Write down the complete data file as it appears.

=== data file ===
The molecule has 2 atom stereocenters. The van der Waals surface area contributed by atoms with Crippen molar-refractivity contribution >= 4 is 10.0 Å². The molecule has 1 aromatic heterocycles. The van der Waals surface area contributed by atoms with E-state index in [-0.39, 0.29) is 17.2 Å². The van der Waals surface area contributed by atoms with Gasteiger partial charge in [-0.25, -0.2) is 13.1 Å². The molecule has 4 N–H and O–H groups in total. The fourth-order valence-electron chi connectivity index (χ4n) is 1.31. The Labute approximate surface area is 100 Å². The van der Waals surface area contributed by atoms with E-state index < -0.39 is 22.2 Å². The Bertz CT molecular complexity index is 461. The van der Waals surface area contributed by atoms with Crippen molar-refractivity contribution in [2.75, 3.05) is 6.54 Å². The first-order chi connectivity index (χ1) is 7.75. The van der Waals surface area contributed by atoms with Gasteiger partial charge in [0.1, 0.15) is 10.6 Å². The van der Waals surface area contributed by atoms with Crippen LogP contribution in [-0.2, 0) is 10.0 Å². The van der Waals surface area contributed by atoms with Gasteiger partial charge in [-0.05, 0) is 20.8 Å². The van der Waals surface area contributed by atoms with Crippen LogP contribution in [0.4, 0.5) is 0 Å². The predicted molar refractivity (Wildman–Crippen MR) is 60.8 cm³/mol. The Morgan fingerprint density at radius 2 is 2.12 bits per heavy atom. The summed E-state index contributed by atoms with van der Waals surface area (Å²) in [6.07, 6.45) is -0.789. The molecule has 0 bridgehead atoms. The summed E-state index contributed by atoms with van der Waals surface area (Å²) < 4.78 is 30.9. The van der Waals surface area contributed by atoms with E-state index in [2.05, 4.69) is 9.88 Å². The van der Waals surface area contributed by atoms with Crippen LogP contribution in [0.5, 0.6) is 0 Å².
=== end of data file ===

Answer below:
The molecule has 2 atom stereocenters. The van der Waals surface area contributed by atoms with Crippen molar-refractivity contribution >= 4 is 10.0 Å². The molecule has 1 aromatic heterocycles. The van der Waals surface area contributed by atoms with E-state index in [-0.39, 0.29) is 17.2 Å². The van der Waals surface area contributed by atoms with Gasteiger partial charge in [-0.25, -0.2) is 13.1 Å². The molecule has 4 N–H and O–H groups in total. The fourth-order valence-electron chi connectivity index (χ4n) is 1.31. The Labute approximate surface area is 100 Å². The van der Waals surface area contributed by atoms with E-state index < -0.39 is 22.2 Å². The Bertz CT molecular complexity index is 461. The van der Waals surface area contributed by atoms with Crippen molar-refractivity contribution in [2.75, 3.05) is 6.54 Å². The first-order chi connectivity index (χ1) is 7.75. The van der Waals surface area contributed by atoms with Gasteiger partial charge in [0.1, 0.15) is 10.6 Å². The van der Waals surface area contributed by atoms with Crippen LogP contribution in [-0.2, 0) is 10.0 Å². The van der Waals surface area contributed by atoms with Gasteiger partial charge in [-0.05, 0) is 20.8 Å². The van der Waals surface area contributed by atoms with Crippen LogP contribution in [0.4, 0.5) is 0 Å². The predicted molar refractivity (Wildman–Crippen MR) is 60.8 cm³/mol. The Morgan fingerprint density at radius 2 is 2.12 bits per heavy atom. The summed E-state index contributed by atoms with van der Waals surface area (Å²) in [6.07, 6.45) is -0.789. The molecule has 0 bridgehead atoms. The summed E-state index contributed by atoms with van der Waals surface area (Å²) < 4.78 is 30.9. The van der Waals surface area contributed by atoms with E-state index in [2.05, 4.69) is 9.88 Å². The van der Waals surface area contributed by atoms with Crippen LogP contribution in [0.5, 0.6) is 0 Å².